書物につけられた題名で、あたしの好きな 空前最高のものは[見るとは,見るものの名称を忘れる事」で,これは1982年発行の,現代美術家ロバートアーウィンを論じた,ローレンス ウェシュラーの著作、それ自身優れた本ですけど、その啓示的な、印象深い題が伝える所は,深遠共に遠大な真理で,見る目を持つすべての人が学び、心に抱いて欲しいものです。

Friday, July 5, 2013


Liberal Arts, codified as the basis of intellectual education in the Middle Ages, brought together two groups of subjects for learning: the Quadrivium and the Trivium.  These became the basis of the Liberal Arts education.

The Trivium had to do with verbal proficiency: Logic, Grammar, and Rhetoric. Logic taught how to process ideas clearly. Grammar taught how to combine words precisely; Rhetoric taught how to communicate persuasively.  The Trivium was necessary for effective communication; these subjects taught how to talk well. They educate Sophists, as Plato said.  Significantly, trivium evolved the word trivia. The Swarthmore education excels in this, more talkers than thinkers.

The Trivium does not teach to cultivate the intellectual substance that makes communication worth the effort. This was the realm of the Quadrivium.

The Quadrivium consisted of arithmetic, geometry, astronomy, and music.  They all have to do with mathematics.  The names are misleading.  Arithmetic must be understood as the study of number, geometry of number in space, music of number in time, and astronomy of number in space and time.  The Quadrivium, in short, had to do with metaphysical thinking, and was thought to form the basis of philosophy.

Mathematical thinking is the core of the Liberal Arts Education and belongs more in the realm of humanities than in that of science.  We all know that but forget it too easily in the modern world, especially in modern college educatiion, in which verbal skill is overemphasized and too often mistaken for intellectual learning.


Hate feels righteous while it lasts but in the end one who harbors it feels terrible and finds it hardly worth the ulcers it causes. The sooner one learns this simple truth, the happier she or he will be.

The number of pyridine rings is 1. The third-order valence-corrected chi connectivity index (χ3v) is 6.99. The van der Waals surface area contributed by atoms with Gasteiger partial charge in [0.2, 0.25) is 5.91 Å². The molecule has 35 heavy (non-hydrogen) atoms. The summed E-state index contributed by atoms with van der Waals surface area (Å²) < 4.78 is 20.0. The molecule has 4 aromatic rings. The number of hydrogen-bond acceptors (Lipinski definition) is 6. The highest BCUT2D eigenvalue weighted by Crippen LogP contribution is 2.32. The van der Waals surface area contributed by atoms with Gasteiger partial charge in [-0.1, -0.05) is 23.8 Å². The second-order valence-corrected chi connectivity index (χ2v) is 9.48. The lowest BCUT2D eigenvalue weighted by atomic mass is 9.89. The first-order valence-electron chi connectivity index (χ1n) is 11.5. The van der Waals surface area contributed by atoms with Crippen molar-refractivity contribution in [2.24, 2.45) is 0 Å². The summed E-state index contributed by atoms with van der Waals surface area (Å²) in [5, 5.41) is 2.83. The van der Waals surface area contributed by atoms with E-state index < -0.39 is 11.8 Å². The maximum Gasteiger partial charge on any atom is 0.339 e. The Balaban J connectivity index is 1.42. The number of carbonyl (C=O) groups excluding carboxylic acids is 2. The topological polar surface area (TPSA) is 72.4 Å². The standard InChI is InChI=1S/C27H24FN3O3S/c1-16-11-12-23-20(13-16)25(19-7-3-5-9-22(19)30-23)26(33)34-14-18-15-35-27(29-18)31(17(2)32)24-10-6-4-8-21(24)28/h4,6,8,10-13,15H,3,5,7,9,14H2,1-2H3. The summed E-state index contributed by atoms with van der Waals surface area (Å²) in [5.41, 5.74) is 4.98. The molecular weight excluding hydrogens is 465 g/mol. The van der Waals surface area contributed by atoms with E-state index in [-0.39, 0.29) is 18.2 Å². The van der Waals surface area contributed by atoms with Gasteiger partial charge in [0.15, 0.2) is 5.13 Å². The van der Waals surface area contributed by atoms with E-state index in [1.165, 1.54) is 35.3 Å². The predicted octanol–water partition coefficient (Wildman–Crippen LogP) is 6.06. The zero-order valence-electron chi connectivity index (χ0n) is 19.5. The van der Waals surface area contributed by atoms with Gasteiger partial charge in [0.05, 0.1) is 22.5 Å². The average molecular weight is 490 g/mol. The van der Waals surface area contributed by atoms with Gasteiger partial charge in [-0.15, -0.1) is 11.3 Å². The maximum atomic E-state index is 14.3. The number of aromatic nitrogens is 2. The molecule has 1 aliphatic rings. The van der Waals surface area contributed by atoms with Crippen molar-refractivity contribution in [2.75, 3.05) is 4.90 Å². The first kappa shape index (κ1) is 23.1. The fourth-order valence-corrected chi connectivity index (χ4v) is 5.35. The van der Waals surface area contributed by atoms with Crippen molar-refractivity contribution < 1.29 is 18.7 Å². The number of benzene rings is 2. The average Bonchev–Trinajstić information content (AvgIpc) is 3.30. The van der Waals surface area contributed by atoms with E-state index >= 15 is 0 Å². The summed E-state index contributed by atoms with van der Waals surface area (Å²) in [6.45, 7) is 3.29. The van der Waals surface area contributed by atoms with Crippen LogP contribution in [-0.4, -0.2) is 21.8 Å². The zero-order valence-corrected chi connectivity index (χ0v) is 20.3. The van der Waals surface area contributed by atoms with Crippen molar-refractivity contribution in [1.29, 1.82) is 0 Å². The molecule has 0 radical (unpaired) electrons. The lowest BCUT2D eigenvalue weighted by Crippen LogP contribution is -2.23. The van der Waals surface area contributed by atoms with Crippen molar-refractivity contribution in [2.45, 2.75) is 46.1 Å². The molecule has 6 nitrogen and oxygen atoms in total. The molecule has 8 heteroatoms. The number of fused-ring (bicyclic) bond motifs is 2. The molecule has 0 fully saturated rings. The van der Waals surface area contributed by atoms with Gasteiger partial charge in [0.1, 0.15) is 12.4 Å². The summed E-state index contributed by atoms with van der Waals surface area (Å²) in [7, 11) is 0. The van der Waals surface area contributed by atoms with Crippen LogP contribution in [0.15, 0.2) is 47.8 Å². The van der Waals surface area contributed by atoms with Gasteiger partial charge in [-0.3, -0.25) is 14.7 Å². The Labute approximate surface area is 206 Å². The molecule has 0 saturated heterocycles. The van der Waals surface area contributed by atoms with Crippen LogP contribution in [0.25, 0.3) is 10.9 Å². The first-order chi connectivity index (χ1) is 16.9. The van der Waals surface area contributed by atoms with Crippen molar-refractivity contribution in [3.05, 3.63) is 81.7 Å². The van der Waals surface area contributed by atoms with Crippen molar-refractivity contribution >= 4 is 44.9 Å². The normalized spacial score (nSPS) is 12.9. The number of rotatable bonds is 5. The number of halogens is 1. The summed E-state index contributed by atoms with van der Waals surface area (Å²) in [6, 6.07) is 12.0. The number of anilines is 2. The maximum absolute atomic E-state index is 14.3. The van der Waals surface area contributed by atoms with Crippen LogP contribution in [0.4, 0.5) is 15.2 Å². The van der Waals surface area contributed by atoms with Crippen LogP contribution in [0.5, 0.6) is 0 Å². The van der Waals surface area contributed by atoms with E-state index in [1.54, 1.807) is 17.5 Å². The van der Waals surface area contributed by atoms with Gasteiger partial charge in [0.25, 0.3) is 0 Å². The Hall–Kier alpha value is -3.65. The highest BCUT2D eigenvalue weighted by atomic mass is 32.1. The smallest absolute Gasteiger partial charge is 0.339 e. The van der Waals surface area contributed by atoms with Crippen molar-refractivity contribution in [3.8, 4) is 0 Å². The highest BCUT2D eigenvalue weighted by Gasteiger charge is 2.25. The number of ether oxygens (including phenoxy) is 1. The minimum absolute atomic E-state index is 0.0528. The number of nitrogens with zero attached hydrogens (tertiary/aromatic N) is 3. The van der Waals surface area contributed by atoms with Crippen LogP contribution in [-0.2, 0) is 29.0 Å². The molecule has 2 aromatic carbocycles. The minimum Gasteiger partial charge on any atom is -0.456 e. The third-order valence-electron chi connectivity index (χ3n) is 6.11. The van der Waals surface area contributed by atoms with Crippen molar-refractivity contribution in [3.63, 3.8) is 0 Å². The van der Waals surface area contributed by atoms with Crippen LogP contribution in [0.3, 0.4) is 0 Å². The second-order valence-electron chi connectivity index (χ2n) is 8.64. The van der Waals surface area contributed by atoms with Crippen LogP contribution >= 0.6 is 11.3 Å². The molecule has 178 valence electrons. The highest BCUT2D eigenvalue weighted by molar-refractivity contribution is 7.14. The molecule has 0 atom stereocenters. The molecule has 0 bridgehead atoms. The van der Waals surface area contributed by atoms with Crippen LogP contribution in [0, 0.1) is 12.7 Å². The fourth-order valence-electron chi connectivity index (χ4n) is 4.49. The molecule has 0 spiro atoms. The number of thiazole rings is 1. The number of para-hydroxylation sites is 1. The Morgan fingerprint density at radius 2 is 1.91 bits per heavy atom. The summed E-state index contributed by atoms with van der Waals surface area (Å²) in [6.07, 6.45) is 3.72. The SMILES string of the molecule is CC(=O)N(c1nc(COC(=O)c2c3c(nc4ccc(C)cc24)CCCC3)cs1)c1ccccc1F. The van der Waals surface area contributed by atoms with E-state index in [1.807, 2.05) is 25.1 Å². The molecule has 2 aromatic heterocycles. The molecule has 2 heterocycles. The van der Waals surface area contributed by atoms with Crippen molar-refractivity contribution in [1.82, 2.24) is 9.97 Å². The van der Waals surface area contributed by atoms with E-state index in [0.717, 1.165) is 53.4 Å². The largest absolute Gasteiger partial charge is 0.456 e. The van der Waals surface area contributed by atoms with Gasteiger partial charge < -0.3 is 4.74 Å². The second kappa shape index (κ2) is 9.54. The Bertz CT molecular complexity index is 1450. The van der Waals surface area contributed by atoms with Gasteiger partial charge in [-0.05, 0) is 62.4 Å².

Straight Gaze - 直視

In the West, at least in the contemporary Western society that I know firsthand, two people in conversation face each other and look straight into each other’s eyes as they talk.  The straight gaze promises and assures interaction.  The averted gaze suggests inattention, if not evasion, and raises suspicion.  In Japanese convention, even today, the averted glance is understood as common courtesy. Looking straight into the eyes of the person you are talking to, is seen as aggressive and confrontational; to avoid this impression, one looks slightly off the center so that the eyes don’t quite meet.  Meeting a superior, one is expected to keep the eyes low.  Only momentarily upon first meeting, one may look into the eyes of the other person in recognition but then immediately bow the head in greeting. Early visitors in Japan felt the averted gaze as demure in women, insincere in men, and definitely underhanded in business transactions.  In general, Japanese don’t use eyes for expressiveness. They don’t roll up their eyes; a sideways glance is seen as too stealthy; a glare is stagy; goggling is vulgar.  They frown but without squinching up the face.  In fact, Japanese vowels are pronounced with minimal reshaping of the mouth -- no gaping, no pouting, no pulling flat.  Japanese facial expressions are naturally placid. Inscrutable, indeed.